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Like many great stories, this novel is about love, or at least the pursuit of it. Oscar, the novel’s titular character, is no Casanova; a self-described overweight ‘ghetto nerd’, Oscar dreams of one day becoming a famous fantasy novelist. Diaz is our generation’s Kerouac: completely irreverent but with a heartbeat that comes straight out of the book’s pages.

9) Outliers by Malcolm Gladwell (2008)

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A thought-provoking and exhaustively researched jaunt into what defines success while taking apart the bits and bobs behind the world’s most fascinating success stories. Gladwell questions what most people wouldn’t think to, then answers them with detailed research and interpretations that only Gladwell is capable of.

10) The Lost City of Z: A Tale of Deadly Obsession in the Amazon by David Grann (2009)

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When British explorer Percy Fawcett failed to return from his journey into the Amazon jungle to search for a fabled civilization, it became one of the twentieth century’s greatest mysteries. David Grann attempts to piece together what exactly happened to Fawcett through his own epic journey into the Amazon.

11) The Big Short: Inside the Doomsday Machine by Michael Lewis (2010)

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A look into the US’s housing bubble in the 2000s and what caused it. If you thought you distrusted bankers now, wait until you read this. A departure from Lewis’s usually sports-centered novels, The Big Short gives the late oughts’ financial cynicism a name.

12) Ready Player One by Ernest Cline (2011)

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A mix of 1980s nostalgia and Black Mirror cynicism, Ready Player One is set in a dystopian future where society lives in a virtual world called OASIS. Soon to be a major motion picture directed by Steven Spielberg.

13) Billy Lynn’s Long Halftime Walk by Ben Fountain (2012)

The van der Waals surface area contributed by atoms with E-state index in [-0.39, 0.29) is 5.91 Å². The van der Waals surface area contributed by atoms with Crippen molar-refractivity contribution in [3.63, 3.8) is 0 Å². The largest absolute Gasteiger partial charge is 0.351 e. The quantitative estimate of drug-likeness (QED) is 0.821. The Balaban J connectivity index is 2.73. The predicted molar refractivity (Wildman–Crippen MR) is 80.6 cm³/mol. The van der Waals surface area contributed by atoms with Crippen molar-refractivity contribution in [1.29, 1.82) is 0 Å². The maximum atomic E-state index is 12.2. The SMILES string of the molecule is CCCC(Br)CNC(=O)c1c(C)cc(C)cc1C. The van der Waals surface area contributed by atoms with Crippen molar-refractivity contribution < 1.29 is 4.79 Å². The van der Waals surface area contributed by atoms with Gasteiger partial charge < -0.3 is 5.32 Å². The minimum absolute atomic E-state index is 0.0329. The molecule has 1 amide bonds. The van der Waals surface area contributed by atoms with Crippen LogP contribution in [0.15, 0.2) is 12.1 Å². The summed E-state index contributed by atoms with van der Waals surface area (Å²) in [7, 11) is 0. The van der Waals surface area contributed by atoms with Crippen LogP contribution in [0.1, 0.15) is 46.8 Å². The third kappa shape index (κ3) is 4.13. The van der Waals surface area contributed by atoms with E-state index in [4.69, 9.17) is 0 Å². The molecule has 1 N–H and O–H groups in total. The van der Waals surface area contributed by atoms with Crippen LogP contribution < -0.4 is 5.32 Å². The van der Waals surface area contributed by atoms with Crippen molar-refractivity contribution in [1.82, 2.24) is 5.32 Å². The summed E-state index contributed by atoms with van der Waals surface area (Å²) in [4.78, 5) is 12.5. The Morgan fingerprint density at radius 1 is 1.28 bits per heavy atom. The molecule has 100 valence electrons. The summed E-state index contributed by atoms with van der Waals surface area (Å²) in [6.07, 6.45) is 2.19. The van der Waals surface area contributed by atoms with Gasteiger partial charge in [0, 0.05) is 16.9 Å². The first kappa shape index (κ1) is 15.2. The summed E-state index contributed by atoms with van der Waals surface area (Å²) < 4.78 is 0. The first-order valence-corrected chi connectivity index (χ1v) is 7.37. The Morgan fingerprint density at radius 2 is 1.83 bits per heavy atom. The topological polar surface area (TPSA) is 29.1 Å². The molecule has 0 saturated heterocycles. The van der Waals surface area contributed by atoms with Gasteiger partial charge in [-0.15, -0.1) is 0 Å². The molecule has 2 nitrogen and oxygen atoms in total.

A satire set in Texas during the height of the war in Iraq, the novel explores the sobering disconnect between the country’s war efforts and the people who go abroad to fight it, with the ambivalence of citizens and those unburdened by war.

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14) Tenth of December: Stories by George Saunders (2013)

Tenth of December is a collection of short stories from the inimitable George Saunders, one of the greatest living writers of our time.

15) All the Light We Cannot See by Anthony Doerr (2014)

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A stunningly written novel about a blind French girl and a German boy who are brought together as they fight to survive war-torn Europe during World War II.

16) Modern Romance: An Investigation by Aziz Ansari (2015)

An in-depth exploration into the perks and pitfalls of modern-day romance and all its trappings, whether it’s striking out on Tinder or deciphering cryptic but cute-as-hell emoji-filled text messages, Aziz knows and, most importantly, understands your pain. For anyone who’s had to navigate the tricky world of online dating, Modern Romance is a must-read.

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17) I Contain Multitudes by Ed Yong (2016)

An exploration into the literal multitudes that live within us, or the microbes inside us that keep us healthy and ticking. While it might be a little creepy to think that we’re never truly alone, you can’t help but admit it’s a little comforting too.